Could your business recover from data loss?

You are on your computer and suddenly lights go off and your computer shuts down. After not too long the power is restored. You start your computer up again, only to find that an error message appears. It tells you that a fatal error occurred, that some important data has been lost. This happen all too often! However there are safeguards, one of which is data recovery, which can significantly reduce their occurrence.

The most fail-safe method of data recovery is to create data backups. Data backup copies the computer’s information, so that these copies can be restored through a data recovery process after a fatal event. Backups are useful mainly for two purposes: to restore a computer to an operational state following an accident (also called disaster recovery), and to recover information files after they have been deleted or corrupted (file or data recovery). Backups are normally the last defence against data loss (but also the most important one); they need time and consequently are hence the least convenient to use. The more important the data is, that is stored on the computer, the greater the need for backing up the data. Also, the probability of having to go through the data recovery process increases with the amount of information that is stored.

Why data backup is so important? In today’s world, information is more important than money. It is crucial to running your business. A company that loses access to its critical data is likely to be out of business in a short space of time. The necessity of data backup allows for quick and successful data recovery, which grows with the size of the company.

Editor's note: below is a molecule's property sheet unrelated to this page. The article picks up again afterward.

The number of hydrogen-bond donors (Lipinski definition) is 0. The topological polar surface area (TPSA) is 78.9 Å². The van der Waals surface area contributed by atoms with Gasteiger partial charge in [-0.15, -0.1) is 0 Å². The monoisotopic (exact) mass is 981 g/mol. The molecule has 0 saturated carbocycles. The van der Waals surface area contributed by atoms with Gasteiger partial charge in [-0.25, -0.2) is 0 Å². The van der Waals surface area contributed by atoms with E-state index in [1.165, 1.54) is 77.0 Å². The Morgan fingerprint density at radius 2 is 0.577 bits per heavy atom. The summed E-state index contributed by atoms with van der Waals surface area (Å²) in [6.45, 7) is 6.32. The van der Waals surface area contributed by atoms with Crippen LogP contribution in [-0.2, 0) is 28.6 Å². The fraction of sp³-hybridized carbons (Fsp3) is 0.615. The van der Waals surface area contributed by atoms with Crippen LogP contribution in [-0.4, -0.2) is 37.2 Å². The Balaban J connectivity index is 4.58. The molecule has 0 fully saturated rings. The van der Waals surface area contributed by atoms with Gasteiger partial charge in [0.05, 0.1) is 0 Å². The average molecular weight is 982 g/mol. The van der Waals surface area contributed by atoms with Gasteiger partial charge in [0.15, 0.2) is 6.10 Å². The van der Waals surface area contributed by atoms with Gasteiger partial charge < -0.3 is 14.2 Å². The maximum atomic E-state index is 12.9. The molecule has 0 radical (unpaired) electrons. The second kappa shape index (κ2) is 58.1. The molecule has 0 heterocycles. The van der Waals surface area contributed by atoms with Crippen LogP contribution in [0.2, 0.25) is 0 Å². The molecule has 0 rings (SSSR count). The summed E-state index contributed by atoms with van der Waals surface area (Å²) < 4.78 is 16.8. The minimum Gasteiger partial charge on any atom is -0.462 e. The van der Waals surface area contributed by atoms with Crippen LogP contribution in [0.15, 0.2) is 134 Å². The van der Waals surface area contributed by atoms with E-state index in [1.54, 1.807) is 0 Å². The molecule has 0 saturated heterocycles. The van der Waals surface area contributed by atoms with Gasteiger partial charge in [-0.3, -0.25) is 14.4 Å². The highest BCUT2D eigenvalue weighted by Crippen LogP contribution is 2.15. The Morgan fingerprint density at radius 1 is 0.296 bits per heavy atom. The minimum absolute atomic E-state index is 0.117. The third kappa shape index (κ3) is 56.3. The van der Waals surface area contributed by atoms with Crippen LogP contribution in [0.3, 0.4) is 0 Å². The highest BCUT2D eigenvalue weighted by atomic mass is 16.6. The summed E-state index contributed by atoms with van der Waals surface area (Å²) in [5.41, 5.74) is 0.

These are the most common reasons for data loss:
Human errors – deletion of a file or program by mistake, misplacement of devices or errors in administrating databases

Cyber Crimes such as –
Phishing – sending emails to large numbers of people asking for sensitive information (such as bank details) or encouraging them to visit a fake website.
Water holing – setting up a fake website or compromising a legitimate one in order to exploit visiting users.
Ransomware – which could include disseminating disk encrypting extortion malware.
Spear-phishing – sending emails to targeted individuals that could contain an attachment with malicious software, or a link that downloads malicious software.
Deploying a botnet – to deliver a DDOS (Distributed Denial of Service) attack.

Natural (random) causes – including power failures, hardware failures, a sudden software crash or freeze, software bugs

Disaster – fire, flood, storms, earthquake etc.

To minimise your data loss you should choose the right data backup strategy. And there are a number of steps:
which data to backup at what intervals and from hosted cloud back up, backing up to an own remote server and the right storage media (from USB drives to NAS drives), managing the existing copies (they can be destroyed during the same accident. They all have an important impact on successful data recovery, as well as on the well-being of your business.

Engineer Artur

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